meet him. Almas Beg convinced Jalal-ud-din to leave behind his
soldiers, saying that their presence would frighten Ali into
committing suicide. Jalal-ud-din boarded a boat with a few of his
companions, who were made to unbuckle their weapons. As they rode the
boat, they saw Ali's armed troops stationed along the riverbank.
Almas told them that these troops had been summoned to accord a worthy
reception to Jalal-ud-din. Jalal-ud-din complained about Ali's
lack of courtesy in not coming to greet him at this point.
However, Almas convinced him of Ali's loyalty by saying that Ali was
busy arranging a presentation of the loot from
Devagiri and a feast
Satisfied by this explanation, Jalal-ud-din continued his journey to
Quran on the boat. When he landed at Kara, Ali's
retinue greeted him, and Ali ceremmoniusly threw himself at his feet.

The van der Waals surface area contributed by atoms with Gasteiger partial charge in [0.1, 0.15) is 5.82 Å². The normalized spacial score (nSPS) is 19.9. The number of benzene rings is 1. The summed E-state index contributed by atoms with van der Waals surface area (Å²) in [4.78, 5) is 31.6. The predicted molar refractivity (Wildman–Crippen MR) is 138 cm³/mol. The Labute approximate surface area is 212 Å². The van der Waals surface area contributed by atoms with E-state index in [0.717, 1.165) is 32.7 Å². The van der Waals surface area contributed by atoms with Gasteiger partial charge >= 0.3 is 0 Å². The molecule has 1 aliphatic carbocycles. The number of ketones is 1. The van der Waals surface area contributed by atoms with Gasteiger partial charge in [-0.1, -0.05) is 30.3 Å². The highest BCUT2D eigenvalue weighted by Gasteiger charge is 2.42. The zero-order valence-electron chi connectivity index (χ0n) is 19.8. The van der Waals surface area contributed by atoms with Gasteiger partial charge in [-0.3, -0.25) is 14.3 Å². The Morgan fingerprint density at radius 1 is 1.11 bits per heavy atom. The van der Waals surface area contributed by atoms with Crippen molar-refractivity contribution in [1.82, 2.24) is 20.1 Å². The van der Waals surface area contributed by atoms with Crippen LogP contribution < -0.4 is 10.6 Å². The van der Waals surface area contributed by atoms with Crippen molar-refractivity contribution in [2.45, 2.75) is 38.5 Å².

Jalal-ud-din lovingly raised Ali, gave him a kiss on cheek, and chided
him for doubting his uncle's affection. At this point, Ali
signaled his follower Muhammad Salim, who struck Jalal-ud-din with his
sword twice. Jalal-ud-din survived the first blow, and ran towards
his boat, but the second blow killed him. Ali raised the royal canopy
over his head, and proclaimed himself the new Sultan.
Jalal-ud-din's head was put on a spear and paraded across Ali's
Kara-Manikpur and Awadh. His companions on the boat
were also killed, and Ahmad Chap's army retreated to Delhi.
According to the contemporary writer Amir Khusrau, Ali ascended the
throne (as Alauddin Khalji) on 19 July 1296 (16
Ramadan 695). The
Ziauddin Barani dates Jalal-ud-din's death and Ali's